“Oh, I’ve heard that expression,” said John. “Really, you should take it more seriously, Jesus.”
“Oh, I do take it seriously, John,” Jesus said. “I mean it: those scary things do not mean the world is coming to an end.”
What if we get arrested?
“But Jesus,” said Mary Magdalene, “remember what happened to John the Baptist? He got arrested, and they took him to Herod, and they threw him in jail and –“
“Well, that’s true, Mary,” Jesus said. “And if you follow me, they really might arrest you someday too. But it’s not the end of the world.”
“What?!?” cried Peter. “What do you mean we might get arrested? You never said following you would be dangerous!”
“Actually, I did tell you that,” Jesus said. “But anyway, what are you worrying about? What’s so terrible about getting arrested?”
They all thought about it for a minute.
“Well personally,” said Martha, “I think I’m mostly worried about being brought in front of a judge, or the mayor, and having to testify. I don’t know what I would say. I’m scared of talking in public!”
“Here’s my advice,” said Jesus. “If you get arrested, don’t worry about what you will say. Don’t even think about it.”
“But I’ll have to defend myself!” said Martha. “I think I’d better plan out something that sounds really smart.”
“Think of it this way, Martha,” said Jesus. “If you get arrested it will be because you belong to me. Right? I mean, you would never break the law.”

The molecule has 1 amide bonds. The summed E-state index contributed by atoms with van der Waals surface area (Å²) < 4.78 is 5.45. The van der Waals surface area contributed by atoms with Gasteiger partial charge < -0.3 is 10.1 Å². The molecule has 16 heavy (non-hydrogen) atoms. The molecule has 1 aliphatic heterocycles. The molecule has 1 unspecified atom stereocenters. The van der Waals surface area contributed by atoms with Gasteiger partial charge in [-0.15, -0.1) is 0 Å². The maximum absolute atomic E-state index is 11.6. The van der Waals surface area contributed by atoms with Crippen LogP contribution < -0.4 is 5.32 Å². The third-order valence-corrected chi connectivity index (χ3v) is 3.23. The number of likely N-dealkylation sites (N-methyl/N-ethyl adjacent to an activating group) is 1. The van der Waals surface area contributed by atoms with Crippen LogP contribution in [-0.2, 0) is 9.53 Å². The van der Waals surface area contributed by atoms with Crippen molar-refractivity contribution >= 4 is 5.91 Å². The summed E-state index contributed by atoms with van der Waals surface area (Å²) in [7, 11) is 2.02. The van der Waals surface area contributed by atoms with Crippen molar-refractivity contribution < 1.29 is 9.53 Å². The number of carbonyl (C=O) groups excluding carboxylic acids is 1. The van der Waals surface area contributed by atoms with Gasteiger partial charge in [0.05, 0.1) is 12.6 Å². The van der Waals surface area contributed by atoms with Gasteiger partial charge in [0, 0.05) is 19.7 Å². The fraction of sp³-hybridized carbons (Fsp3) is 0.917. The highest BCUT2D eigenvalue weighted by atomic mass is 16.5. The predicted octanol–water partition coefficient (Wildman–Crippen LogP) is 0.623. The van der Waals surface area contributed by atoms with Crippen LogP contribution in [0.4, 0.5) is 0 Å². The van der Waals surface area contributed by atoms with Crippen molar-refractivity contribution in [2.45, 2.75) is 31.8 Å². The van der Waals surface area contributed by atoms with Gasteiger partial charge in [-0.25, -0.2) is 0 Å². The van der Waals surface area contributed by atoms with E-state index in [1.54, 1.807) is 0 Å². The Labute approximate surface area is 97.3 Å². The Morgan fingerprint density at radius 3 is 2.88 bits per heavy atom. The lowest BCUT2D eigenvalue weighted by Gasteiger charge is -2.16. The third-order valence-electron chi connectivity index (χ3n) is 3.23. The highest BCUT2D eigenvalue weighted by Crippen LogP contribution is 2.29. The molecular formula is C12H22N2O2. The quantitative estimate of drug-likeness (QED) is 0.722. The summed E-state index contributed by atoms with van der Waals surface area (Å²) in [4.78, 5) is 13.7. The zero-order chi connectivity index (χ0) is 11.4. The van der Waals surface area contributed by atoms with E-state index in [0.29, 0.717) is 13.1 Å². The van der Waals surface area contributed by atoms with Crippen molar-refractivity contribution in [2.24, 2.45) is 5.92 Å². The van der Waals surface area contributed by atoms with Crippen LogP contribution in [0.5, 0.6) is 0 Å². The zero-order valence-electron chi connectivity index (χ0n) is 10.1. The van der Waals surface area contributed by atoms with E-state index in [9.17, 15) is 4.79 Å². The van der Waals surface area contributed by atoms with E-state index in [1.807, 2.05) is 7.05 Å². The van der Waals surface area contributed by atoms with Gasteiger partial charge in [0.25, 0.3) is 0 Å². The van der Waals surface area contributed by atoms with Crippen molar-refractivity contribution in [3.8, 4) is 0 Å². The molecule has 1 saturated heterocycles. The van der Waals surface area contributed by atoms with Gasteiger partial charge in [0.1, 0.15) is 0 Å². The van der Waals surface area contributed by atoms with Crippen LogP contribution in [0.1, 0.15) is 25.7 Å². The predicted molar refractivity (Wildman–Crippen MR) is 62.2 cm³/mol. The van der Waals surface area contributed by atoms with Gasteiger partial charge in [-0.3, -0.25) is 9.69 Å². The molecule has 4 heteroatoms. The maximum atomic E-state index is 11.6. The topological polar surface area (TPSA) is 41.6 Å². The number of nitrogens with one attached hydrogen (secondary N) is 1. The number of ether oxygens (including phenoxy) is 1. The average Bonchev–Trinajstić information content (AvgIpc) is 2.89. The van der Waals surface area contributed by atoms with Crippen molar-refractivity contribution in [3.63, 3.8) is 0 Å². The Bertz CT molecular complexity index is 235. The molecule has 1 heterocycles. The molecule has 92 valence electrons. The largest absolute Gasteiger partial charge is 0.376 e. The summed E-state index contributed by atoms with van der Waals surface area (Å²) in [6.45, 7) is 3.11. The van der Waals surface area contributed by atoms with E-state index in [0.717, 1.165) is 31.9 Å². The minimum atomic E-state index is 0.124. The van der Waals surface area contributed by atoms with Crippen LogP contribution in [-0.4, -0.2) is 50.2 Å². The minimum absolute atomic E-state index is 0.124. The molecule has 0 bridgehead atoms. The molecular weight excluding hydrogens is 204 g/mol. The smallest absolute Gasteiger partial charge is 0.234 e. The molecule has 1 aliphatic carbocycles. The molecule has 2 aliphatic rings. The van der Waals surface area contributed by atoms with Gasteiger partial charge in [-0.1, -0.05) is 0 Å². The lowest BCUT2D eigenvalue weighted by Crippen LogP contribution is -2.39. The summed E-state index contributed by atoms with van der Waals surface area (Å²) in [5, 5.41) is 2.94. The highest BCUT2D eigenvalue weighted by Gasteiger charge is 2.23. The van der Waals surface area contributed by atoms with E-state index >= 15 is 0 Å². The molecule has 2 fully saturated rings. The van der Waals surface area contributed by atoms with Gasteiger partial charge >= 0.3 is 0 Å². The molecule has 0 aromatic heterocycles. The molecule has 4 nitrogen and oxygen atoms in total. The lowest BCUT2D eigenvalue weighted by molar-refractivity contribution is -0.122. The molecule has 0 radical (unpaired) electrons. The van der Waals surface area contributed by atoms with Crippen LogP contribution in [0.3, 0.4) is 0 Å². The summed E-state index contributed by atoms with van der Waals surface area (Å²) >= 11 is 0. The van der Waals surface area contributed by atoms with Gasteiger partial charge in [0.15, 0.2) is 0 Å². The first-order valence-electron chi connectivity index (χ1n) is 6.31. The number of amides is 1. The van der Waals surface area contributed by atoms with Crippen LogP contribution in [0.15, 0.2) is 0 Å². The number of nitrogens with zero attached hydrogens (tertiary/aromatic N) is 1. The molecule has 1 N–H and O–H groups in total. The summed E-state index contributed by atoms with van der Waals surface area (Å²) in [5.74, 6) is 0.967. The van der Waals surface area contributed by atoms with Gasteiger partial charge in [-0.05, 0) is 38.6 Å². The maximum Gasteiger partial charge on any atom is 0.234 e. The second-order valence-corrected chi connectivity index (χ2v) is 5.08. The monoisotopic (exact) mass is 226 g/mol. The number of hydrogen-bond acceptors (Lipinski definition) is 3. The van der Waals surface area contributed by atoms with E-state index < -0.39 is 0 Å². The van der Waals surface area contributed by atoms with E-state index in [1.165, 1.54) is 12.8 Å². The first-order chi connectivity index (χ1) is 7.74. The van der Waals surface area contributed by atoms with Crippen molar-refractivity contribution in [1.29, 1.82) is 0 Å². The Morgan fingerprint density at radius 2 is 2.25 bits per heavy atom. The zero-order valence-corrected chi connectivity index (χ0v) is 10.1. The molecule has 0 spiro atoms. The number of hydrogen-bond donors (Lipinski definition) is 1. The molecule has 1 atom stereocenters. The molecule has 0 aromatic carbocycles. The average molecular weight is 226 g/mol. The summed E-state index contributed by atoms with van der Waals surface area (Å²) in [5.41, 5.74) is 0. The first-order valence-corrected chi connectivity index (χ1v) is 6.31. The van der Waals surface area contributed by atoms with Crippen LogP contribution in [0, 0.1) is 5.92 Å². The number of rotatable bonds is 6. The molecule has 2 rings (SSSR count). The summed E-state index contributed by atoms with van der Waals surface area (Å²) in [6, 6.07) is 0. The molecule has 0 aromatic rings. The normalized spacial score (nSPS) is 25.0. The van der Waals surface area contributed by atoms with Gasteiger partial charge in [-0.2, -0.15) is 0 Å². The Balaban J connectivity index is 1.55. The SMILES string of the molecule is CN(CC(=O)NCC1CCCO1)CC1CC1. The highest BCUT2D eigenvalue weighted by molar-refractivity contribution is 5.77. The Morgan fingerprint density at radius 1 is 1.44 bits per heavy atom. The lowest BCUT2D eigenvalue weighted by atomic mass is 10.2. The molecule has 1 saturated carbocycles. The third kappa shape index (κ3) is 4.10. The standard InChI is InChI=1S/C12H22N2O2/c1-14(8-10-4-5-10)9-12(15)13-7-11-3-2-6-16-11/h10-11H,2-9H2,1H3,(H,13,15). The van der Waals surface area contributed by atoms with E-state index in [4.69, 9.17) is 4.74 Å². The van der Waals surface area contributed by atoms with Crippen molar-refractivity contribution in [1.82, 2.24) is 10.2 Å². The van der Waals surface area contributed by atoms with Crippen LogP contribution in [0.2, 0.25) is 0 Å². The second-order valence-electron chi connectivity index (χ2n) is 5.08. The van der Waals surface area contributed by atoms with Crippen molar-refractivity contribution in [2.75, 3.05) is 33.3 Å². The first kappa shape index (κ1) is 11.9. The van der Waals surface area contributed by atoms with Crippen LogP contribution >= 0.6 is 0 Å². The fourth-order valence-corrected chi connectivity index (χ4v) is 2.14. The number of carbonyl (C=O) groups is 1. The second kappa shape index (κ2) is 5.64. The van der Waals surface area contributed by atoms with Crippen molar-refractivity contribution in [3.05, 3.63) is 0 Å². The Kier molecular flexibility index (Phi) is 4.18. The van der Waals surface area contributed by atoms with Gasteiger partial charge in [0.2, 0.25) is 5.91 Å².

“That’s true,” said Martha. “But…”
“So if they arrest you because you belong to me, I promise that when you need to say something, I’ll give you exactly what you need to say.”
“But — I don’t know, Lord,” said Martha. “I’ve never been good at public speaking. All those people looking at me. I’ll get so nervous.”
How to be a witness
“Here’s the trick, Martha,” said Jesus. “Just tell them what you know about me. Whatever they ask, you just tell them something that you remember about our time together.”
“Oh!” Martha said. “Like when I made dinner for all of you and Mary wouldn’t help out. And I was so mad at her–“
“Yeah,” Jesus said, “like that.”
“Or when you didn’t show up and my brother Lazarus died,” Martha said. “I was so mad at you that time!”
“Well, yeah,” Jesus said. “But maybe you could also tell them what happened next.”
“Oh, right!” Martha said. “You opened the tomb and raised him from the dead! That was awesome!”
“I’m glad you remember,” Jesus said. “Just say what ever comes to mind. If you tell them about me, you’ll be just fine.”
“But what if they throw me in jail?” she asked.
“Well, that’ll be hard, I’m sure,” Jesus said. “But at least it’s not the end of the world.”
- I wonder if it helps to know that even when things are hard, the world isn’t coming to an end?
- I wonder if there will ever come a time again when people get arrested for following Jesus?
- I wonder what stories about Jesus you might tell if someone asked?
You are, of course, free to use this children’s sermon, or adapt it as you find most useful. But, if you use it, please do one (or more!) of the following.
- You can let me know that you are using it, either in the comments below, or using the contact form above.
- You can put a little notice in your church bulletin that your children’s sermon is adapted from one published on GaryNealHansen.com.
- You can support my work over on Patreon. (Just $1 per month brings my children’s sermons straight to your inbox about two minutes after they go live. And every little bit keeps me going…)